Concept of Friendship in C++

Written by Hamza on. Posted in C++

Our progress in this series of articles on object oriented programming in C++ has been deliberately slow so that readers would have time to grasp the basics of classes and their objects before moving on to their practical usage. Let us pick up the pace a little bit. We will now move to the concept of friendship in c++. From here we can go on to more advanced concepts like inheritance and polymorphism.

So far, we have dealt with two types of data members within classes, i.e, private and public data members. As I have explained, public data members are accessible to the world outside the class (through an object of course). On the other hand, private data members are only accessible within the class, and could not, so far as we knew, be accessed without using public member functions. However, there IS another way to access  private data members in a class without having to deal with the public function interface. Private data members are accessible from friend functions or classes.

A class or a function can be made a friend by using the ‘friend’ keyword. The basic syntax is as follows:

class someclass

{

//private and public interface

friend <prototype_of_function>

};

 

The following example would make this even clearer. We will use our favourite fraction class. Here we want a function that will take a fraction and multiple the numerator and denominator data members by 2. But we want to implement this without using any getters or setters. Here is how we will achieve this:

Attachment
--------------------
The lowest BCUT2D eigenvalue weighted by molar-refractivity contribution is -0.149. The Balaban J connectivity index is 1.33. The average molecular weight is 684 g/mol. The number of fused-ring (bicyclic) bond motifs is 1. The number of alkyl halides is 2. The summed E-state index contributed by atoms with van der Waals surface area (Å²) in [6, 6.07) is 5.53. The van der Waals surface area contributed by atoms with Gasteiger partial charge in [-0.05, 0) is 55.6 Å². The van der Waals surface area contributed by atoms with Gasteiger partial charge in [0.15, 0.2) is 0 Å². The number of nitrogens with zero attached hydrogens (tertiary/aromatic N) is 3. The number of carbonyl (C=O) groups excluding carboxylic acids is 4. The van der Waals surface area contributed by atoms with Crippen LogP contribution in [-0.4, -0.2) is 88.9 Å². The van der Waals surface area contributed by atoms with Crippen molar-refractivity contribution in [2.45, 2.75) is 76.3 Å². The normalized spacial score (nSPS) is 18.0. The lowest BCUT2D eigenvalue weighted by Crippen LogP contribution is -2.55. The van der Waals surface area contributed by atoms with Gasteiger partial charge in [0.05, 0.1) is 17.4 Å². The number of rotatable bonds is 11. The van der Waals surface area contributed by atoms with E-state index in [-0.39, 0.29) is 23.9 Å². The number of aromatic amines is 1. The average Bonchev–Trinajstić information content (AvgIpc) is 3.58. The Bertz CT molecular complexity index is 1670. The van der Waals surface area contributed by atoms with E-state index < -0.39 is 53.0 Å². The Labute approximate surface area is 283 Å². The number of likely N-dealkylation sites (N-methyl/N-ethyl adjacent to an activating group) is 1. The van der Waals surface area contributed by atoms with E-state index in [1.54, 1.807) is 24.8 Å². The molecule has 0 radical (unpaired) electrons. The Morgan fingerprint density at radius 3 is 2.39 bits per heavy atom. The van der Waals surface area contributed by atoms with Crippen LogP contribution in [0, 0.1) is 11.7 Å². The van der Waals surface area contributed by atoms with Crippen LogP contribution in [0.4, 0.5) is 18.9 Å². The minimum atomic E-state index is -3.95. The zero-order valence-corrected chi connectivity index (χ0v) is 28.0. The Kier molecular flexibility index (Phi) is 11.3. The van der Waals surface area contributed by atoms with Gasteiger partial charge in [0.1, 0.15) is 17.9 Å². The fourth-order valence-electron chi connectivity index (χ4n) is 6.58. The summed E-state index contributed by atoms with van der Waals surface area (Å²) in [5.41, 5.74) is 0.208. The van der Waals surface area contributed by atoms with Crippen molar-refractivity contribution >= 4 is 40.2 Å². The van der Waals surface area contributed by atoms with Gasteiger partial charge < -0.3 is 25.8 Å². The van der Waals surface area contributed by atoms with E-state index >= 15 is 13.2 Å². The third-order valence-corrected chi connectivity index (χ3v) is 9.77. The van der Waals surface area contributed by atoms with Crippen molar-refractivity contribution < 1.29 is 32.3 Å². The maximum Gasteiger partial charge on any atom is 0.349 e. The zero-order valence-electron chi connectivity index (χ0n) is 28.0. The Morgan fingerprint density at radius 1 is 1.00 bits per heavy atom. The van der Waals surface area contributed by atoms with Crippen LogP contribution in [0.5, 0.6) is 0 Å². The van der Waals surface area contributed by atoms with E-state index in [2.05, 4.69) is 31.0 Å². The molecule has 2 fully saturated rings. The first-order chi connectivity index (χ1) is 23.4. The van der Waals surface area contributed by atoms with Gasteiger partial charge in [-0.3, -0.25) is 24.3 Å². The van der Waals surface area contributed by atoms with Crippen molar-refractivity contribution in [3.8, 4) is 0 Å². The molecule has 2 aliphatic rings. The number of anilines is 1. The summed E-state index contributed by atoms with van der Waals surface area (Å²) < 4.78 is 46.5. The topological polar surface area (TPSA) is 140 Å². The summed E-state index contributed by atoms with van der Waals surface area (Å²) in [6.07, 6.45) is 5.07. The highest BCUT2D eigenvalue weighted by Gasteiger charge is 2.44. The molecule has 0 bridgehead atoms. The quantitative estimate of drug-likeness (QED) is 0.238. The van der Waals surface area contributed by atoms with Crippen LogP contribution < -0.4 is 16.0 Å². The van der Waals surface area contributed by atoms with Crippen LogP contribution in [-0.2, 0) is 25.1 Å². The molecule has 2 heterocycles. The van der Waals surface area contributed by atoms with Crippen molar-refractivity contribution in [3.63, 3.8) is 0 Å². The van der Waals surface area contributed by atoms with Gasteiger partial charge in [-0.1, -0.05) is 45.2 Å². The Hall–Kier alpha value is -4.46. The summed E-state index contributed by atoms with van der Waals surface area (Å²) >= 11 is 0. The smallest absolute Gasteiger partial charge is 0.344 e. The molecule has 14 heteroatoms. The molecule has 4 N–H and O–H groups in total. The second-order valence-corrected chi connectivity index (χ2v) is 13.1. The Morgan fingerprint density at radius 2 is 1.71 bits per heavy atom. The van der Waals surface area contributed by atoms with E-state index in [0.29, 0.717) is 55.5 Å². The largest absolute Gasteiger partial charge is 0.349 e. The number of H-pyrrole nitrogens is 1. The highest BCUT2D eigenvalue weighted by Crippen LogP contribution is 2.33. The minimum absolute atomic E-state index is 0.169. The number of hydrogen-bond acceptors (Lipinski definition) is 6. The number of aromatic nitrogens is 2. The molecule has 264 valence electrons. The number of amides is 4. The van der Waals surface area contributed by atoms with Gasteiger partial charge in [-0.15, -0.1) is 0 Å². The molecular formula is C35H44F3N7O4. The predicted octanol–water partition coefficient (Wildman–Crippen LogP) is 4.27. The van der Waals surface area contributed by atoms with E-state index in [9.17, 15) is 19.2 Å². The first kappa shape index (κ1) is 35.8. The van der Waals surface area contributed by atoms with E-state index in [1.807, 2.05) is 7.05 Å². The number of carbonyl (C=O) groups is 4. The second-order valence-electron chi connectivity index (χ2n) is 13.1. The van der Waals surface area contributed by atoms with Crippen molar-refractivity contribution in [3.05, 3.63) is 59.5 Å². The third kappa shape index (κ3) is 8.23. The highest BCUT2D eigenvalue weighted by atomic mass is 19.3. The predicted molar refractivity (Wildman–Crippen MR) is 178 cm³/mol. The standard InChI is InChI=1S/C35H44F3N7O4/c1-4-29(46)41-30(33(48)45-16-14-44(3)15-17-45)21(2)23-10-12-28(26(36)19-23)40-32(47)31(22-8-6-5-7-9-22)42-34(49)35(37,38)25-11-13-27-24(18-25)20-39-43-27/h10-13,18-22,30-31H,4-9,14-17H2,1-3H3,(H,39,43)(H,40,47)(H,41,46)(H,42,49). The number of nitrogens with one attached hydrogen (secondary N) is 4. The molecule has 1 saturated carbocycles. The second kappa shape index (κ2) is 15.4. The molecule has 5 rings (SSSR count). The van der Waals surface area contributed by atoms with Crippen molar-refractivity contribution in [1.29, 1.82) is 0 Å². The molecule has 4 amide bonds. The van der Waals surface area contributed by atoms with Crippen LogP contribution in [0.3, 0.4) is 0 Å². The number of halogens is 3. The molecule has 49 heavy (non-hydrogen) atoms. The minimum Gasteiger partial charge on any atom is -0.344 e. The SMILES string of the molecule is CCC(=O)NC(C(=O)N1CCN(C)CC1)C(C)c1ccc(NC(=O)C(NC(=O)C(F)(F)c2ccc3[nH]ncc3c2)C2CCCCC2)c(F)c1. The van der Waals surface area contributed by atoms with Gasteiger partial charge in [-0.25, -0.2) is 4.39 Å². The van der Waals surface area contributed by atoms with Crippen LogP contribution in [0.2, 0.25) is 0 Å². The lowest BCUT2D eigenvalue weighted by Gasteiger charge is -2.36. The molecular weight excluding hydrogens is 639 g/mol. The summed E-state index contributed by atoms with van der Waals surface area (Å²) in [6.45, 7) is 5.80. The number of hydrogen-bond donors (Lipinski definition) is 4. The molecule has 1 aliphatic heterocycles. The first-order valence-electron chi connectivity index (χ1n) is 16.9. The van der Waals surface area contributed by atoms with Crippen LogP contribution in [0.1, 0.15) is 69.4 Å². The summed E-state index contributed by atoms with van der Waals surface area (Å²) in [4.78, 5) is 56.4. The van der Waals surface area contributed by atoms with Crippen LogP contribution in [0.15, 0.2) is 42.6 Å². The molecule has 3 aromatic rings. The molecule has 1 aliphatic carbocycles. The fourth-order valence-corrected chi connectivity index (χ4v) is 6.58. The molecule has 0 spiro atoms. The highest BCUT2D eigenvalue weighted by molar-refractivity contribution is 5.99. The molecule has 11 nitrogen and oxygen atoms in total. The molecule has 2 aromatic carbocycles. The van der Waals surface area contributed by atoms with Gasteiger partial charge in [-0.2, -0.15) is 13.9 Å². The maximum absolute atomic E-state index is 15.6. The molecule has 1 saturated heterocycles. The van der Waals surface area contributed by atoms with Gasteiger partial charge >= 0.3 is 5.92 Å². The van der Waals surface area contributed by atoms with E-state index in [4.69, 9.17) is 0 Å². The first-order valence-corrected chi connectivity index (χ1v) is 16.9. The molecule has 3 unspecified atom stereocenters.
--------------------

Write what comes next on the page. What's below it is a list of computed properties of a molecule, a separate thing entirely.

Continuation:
class fraction

{

. private:

. int numerator;

. int denominator;

. public:

//assume overloaded constructor declared

. friend void double_fields(fraction obj);

};

.  void double_fields(fraction obj)

. {

.  obj.numerator = obj.numerator * 2;

.  obj.denominator = obj.denominator * 2;

.  //directly accessing private data members!

. }

void main()

{

.  fraction obj(2,3); //overloaded constructor that sets values of numerator = 2 and denominator = 3

.  double_fields(obj);

}

Here we can see that the obj fraction will now contain: numerator = 4 and denominator = 6. Thus, we have successfully accessed the private data members outside the class without using any public functions whatsoever. This is how friendship in C++ works. A class or a function should only be made a friend when we want to give it the exclusive rights to its private (and protected, more on that later) data members.

Friendship only touches on a very important concept in object oriented programming in C++: how to link more than one class or function in a program. The bond of friendship between class and function may be strong, but as we will see in the next article, the bond of inheritance is even stronger. See you soon guys!

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